4.3.1 Major and trace elements
The major and trace elements have been normalised to aluminium (Al) to limit the dilution effect caused by different proportions of terrigenous sediment components (van der Weijden, 2002; Fig. 6). At BS, two increasing pulses of detrital major (Si, Fe, K, and Ti) and trace elements (Mn and Sr) are concomitant with both deltaic progradations (Fig. 6). The similar trend of calcium (Ca) suggests an extra-basinal origin, likely from the eroded Mesozoic or Palaeocene carbonate platforms. Only K shows a negative trend compared to the detrital elements, likely related to clay abundance. At YB, the high TOC interval (depicted in red in Fig. 6) coincides with a relative decrease of the major Si, Ca, Ti, and K and the trace Sr, Zr, and Sn, normalised to Al. In contrast, the OM-related element increase, such as the ratio, which is related to OM-rich and suboxic–anoxic conditions (van der Weijden et al., 2006), or the ratio, which is related to biogenic production (Tribovillard et al., 2006).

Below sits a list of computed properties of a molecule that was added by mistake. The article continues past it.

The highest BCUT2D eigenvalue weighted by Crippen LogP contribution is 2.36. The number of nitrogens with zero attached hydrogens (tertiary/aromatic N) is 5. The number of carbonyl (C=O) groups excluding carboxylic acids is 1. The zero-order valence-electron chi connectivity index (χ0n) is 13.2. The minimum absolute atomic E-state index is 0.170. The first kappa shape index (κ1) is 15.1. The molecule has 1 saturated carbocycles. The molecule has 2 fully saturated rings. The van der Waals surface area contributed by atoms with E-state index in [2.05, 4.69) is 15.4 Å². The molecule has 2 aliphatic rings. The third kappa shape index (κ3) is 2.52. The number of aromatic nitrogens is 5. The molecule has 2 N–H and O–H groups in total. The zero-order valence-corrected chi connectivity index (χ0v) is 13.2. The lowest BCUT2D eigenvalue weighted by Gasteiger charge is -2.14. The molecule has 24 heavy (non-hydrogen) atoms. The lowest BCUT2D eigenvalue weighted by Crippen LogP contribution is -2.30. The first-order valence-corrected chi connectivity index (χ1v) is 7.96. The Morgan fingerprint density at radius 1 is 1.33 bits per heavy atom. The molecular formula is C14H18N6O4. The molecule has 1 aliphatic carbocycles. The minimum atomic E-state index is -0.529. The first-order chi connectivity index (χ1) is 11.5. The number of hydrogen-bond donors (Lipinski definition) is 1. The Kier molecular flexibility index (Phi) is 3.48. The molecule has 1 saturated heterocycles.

4.3.2 Organic matter content, type, and evaluation
The total organic carbon content (TOC) is low in both sections (average < 0.5 wt %; Fig. 7). At BS, the TOC values range from 0.06 % to 0.38 % (average 0.2±0.07 wt %). The lower one shows a decreasing trend of TOC that follows the deltaic progradation, showing that the OM concentrations decrease with increasing clastic material. The upper section also depicts this trend, with the higher and more stable TOC values (∼0.3 wt %) within marly prodelta deposits. Conversely, YB TOC values range from 0.14 % to 1.3 % (average 0.3±0.13 wt %). The most prominent feature is a dark-grey marl interval with a TOC spike of >1 wt %, which is associated with negative carbonate carbon and oxygen isotope excursions (Fig. 7). Apart from this significant excursion, most TOC values are close to 0.3 wt % and demonstrate no other significant variation along the section. In the high-resolution part of the section, there are small oscillations varying up to ±0.1 wt %.